Detroit bankruptcy trial resumes
Detroit — A smaller debt load and additional financial oversight included in Detroit's debt-cutting plan are among the factors increasing confidence in the city among capital lenders, an investment banking consultant said.
Kenneth Buckfire, president of Miller Buckfire & Co., testified Tuesday in Detroit's bankruptcy trial that those components, and "unprecedented" financing the city secured for after the bankruptcy, are increasing confidence in "the new Detroit."
"Lending to a city, lending to Detroit, is unprecedented," he said. "This is the first city that's ever secured post-petition financing for a municipal case."
The assumptions, Buckfire said, include reducing the city's unsecured liabilities from $10 billion to $3 billion, marking an "enormous change" in the city's credit quality.
He also stressed that a new governance mechanism anticipated upon the plan's confirmation "gives creditors confidence there will be effective supervision."
Buckfire spent hours Tuesday detailing Detroit's future credit outlook and expressing newfound confidence that the city will not exceed its debt capacity.
Buckfire did, however, warn Tuesday that uncertainty over tax revenues in Detroit poses a "fundamental risk" to its financial outlook.
"Tax revenue stability will be most crucial element of the (city's) credit story," he said. "If you are not generating cash, you cannot pay back your debt."
Buckfire's firm has been engaged with Detroit since 2012, when it was brought on to evaluate debt capacity for the city and its ability to raise capital.
The next year, he said, they were hired to address the city's "pressing liquidity concerns" and "recommend a strategy to put the city on solid footing."
The city's plan outlines strategies to stabilize revenue and decreased liabilities, has a stronger balance sheet and calls for reinvestment.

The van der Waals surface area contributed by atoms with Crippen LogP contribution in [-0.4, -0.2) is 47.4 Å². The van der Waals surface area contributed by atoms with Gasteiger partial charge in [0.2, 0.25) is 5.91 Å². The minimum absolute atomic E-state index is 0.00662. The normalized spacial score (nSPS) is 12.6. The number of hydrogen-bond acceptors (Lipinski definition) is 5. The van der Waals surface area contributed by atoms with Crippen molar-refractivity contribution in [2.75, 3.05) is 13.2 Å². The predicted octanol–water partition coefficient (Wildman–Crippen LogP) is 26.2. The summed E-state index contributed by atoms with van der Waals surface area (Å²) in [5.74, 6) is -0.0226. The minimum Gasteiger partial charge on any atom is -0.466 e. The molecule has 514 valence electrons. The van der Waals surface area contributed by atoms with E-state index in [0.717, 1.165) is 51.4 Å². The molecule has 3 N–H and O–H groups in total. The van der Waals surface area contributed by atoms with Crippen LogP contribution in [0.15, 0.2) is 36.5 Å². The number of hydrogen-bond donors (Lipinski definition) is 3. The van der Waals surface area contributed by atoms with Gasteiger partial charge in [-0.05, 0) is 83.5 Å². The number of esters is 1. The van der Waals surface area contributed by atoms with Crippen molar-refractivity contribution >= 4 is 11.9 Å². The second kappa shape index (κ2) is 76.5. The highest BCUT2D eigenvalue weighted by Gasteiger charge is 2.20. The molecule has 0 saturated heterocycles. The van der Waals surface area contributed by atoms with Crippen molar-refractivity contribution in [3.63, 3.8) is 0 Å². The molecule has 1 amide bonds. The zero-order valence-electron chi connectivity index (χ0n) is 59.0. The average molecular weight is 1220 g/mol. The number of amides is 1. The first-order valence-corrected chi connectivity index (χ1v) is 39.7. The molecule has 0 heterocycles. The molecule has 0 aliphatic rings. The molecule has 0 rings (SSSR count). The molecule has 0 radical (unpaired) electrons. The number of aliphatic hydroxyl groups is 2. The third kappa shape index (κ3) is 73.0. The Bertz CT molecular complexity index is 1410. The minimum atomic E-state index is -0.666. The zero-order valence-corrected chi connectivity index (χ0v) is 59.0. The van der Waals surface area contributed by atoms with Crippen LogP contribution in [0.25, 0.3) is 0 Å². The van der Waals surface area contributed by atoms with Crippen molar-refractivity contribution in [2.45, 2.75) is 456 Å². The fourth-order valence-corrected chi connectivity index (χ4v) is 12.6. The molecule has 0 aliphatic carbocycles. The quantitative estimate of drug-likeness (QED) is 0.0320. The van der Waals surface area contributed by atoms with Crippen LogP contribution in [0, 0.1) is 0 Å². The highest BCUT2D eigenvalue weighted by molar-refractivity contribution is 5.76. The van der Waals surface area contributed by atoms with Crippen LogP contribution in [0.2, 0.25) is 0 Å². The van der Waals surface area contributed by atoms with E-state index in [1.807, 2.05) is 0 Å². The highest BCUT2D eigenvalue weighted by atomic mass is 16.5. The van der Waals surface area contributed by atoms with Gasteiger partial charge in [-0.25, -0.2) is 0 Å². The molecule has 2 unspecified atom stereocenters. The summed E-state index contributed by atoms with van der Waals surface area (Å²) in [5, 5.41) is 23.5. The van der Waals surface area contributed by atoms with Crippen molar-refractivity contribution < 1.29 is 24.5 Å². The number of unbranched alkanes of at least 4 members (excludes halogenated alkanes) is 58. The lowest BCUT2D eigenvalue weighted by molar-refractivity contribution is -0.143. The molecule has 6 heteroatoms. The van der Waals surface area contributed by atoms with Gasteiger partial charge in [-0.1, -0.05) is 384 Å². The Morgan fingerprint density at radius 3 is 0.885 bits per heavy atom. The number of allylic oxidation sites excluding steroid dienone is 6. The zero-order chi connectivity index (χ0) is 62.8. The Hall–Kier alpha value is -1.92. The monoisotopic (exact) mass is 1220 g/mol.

Buckfire also noted that the city's treatment in its plan of retiree pensions and health care liabilities was "crucial."
"It eliminated risk that contribution costs would have to be dealt with in annual budgets and have an impact on city's ability to reinvest and fix its debt service obligations," he said.
The city's recently secured $375 million in exit financing from Barclays, he added, proves to the market that a borrower isn't likely to go back into bankruptcy.
Under the deal, Detroit will pay off a $120 million loan from Barclays that financed "quality of life" improvements to city services. It also will allow Detroit to pay $45 million toward a settlement of a troubled pension-related debt with two banks, and potentially $55 million toward limited-tax general obligation bondholders, officials have said.
But if the plan is not accepted, he warned, the city would have the obligation to repay a settlement tied to a troubled pension debt and the post-petition financing.
"That would put a considerable strain on liquidity," he said.
The city's bankruptcy trial resumed Tuesday amid renewed negotiations between Detroit and its last major holdout creditor to reach a settlement that would largely eliminate opposition to a $7 billion debt-cutting plan.
Emergency Manager Kevyn Orr is expected to follow Buckfire.